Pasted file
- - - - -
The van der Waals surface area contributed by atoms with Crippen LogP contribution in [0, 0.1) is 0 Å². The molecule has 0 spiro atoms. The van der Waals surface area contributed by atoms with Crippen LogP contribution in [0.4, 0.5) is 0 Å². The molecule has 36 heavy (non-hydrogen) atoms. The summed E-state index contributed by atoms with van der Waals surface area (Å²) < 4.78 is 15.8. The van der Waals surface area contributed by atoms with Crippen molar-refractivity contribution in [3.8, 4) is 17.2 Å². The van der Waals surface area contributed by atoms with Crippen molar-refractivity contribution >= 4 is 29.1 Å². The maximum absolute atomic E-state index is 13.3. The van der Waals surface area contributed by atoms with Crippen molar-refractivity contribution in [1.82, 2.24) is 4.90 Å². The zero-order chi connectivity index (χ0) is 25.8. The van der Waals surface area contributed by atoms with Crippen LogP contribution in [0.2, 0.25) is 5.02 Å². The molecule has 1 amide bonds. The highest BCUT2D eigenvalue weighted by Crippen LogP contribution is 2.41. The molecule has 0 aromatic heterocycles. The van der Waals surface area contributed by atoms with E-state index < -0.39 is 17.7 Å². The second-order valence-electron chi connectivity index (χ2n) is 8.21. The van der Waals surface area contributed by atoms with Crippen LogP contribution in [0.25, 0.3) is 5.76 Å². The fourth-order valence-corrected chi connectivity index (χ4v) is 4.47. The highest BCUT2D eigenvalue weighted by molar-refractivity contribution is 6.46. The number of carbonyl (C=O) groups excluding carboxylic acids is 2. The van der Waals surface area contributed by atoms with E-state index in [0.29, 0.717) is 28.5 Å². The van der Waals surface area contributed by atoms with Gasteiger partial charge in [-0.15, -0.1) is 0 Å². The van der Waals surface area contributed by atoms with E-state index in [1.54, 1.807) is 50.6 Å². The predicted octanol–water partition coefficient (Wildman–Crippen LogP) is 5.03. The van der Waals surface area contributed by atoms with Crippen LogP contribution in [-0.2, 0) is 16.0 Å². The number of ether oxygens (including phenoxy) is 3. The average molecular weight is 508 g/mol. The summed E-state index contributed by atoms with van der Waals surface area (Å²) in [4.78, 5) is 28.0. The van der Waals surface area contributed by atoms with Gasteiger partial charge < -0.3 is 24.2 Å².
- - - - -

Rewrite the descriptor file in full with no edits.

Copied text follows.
The van der Waals surface area contributed by atoms with Crippen LogP contribution in [0, 0.1) is 0 Å². The molecule has 0 spiro atoms. The van der Waals surface area contributed by atoms with Crippen LogP contribution in [0.4, 0.5) is 0 Å². The molecule has 36 heavy (non-hydrogen) atoms. The summed E-state index contributed by atoms with van der Waals surface area (Å²) < 4.78 is 15.8. The van der Waals surface area contributed by atoms with Crippen molar-refractivity contribution in [3.8, 4) is 17.2 Å². The van der Waals surface area contributed by atoms with Crippen molar-refractivity contribution >= 4 is 29.1 Å². The maximum absolute atomic E-state index is 13.3. The van der Waals surface area contributed by atoms with Crippen molar-refractivity contribution in [1.82, 2.24) is 4.90 Å². The zero-order chi connectivity index (χ0) is 25.8. The van der Waals surface area contributed by atoms with Crippen LogP contribution in [0.2, 0.25) is 5.02 Å². The molecule has 1 amide bonds. The highest BCUT2D eigenvalue weighted by Crippen LogP contribution is 2.41. The molecule has 0 aromatic heterocycles. The van der Waals surface area contributed by atoms with E-state index < -0.39 is 17.7 Å². The second-order valence-electron chi connectivity index (χ2n) is 8.21. The van der Waals surface area contributed by atoms with Crippen LogP contribution in [0.25, 0.3) is 5.76 Å². The fourth-order valence-corrected chi connectivity index (χ4v) is 4.47. The highest BCUT2D eigenvalue weighted by molar-refractivity contribution is 6.46. The number of carbonyl (C=O) groups excluding carboxylic acids is 2. The van der Waals surface area contributed by atoms with E-state index in [0.29, 0.717) is 28.5 Å². The van der Waals surface area contributed by atoms with Gasteiger partial charge in [-0.15, -0.1) is 0 Å². The van der Waals surface area contributed by atoms with E-state index in [1.54, 1.807) is 50.6 Å². The predicted octanol–water partition coefficient (Wildman–Crippen LogP) is 5.03. The van der Waals surface area contributed by atoms with Crippen LogP contribution in [-0.2, 0) is 16.0 Å². The number of ether oxygens (including phenoxy) is 3. The average molecular weight is 508 g/mol. The summed E-state index contributed by atoms with van der Waals surface area (Å²) in [4.78, 5) is 28.0. The van der Waals surface area contributed by atoms with Gasteiger partial charge < -0.3 is 24.2 Å².